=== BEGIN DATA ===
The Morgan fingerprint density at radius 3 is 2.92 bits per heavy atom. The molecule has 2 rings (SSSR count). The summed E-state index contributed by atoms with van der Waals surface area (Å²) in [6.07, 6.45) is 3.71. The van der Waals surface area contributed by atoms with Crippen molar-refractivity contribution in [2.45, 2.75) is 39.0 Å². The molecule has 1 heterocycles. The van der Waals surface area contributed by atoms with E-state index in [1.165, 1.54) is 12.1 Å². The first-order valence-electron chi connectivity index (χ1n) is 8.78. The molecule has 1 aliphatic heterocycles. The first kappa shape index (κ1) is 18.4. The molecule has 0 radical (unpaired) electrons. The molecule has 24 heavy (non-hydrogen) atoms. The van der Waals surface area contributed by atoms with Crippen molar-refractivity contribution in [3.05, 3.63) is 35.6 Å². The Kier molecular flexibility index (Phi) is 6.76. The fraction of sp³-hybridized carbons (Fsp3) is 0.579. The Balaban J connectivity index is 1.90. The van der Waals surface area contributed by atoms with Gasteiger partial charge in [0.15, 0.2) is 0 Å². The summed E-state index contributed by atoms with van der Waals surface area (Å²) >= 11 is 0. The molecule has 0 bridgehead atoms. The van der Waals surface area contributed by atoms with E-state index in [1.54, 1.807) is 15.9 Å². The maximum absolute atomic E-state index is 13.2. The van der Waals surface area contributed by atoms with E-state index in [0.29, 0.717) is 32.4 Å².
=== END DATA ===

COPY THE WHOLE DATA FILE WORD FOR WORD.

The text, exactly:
The Morgan fingerprint density at radius 3 is 2.92 bits per heavy atom. The molecule has 2 rings (SSSR count). The summed E-state index contributed by atoms with van der Waals surface area (Å²) in [6.07, 6.45) is 3.71. The van der Waals surface area contributed by atoms with Crippen molar-refractivity contribution in [2.45, 2.75) is 39.0 Å². The molecule has 1 heterocycles. The van der Waals surface area contributed by atoms with E-state index in [1.165, 1.54) is 12.1 Å². The first-order valence-electron chi connectivity index (χ1n) is 8.78. The molecule has 1 aliphatic heterocycles. The first kappa shape index (κ1) is 18.4. The molecule has 0 radical (unpaired) electrons. The molecule has 24 heavy (non-hydrogen) atoms. The van der Waals surface area contributed by atoms with Crippen molar-refractivity contribution in [3.05, 3.63) is 35.6 Å². The Kier molecular flexibility index (Phi) is 6.76. The fraction of sp³-hybridized carbons (Fsp3) is 0.579. The Balaban J connectivity index is 1.90. The van der Waals surface area contributed by atoms with Gasteiger partial charge in [0.15, 0.2) is 0 Å². The summed E-state index contributed by atoms with van der Waals surface area (Å²) >= 11 is 0. The molecule has 0 bridgehead atoms. The van der Waals surface area contributed by atoms with E-state index in [1.54, 1.807) is 15.9 Å². The maximum absolute atomic E-state index is 13.2. The van der Waals surface area contributed by atoms with E-state index in [0.29, 0.717) is 32.4 Å².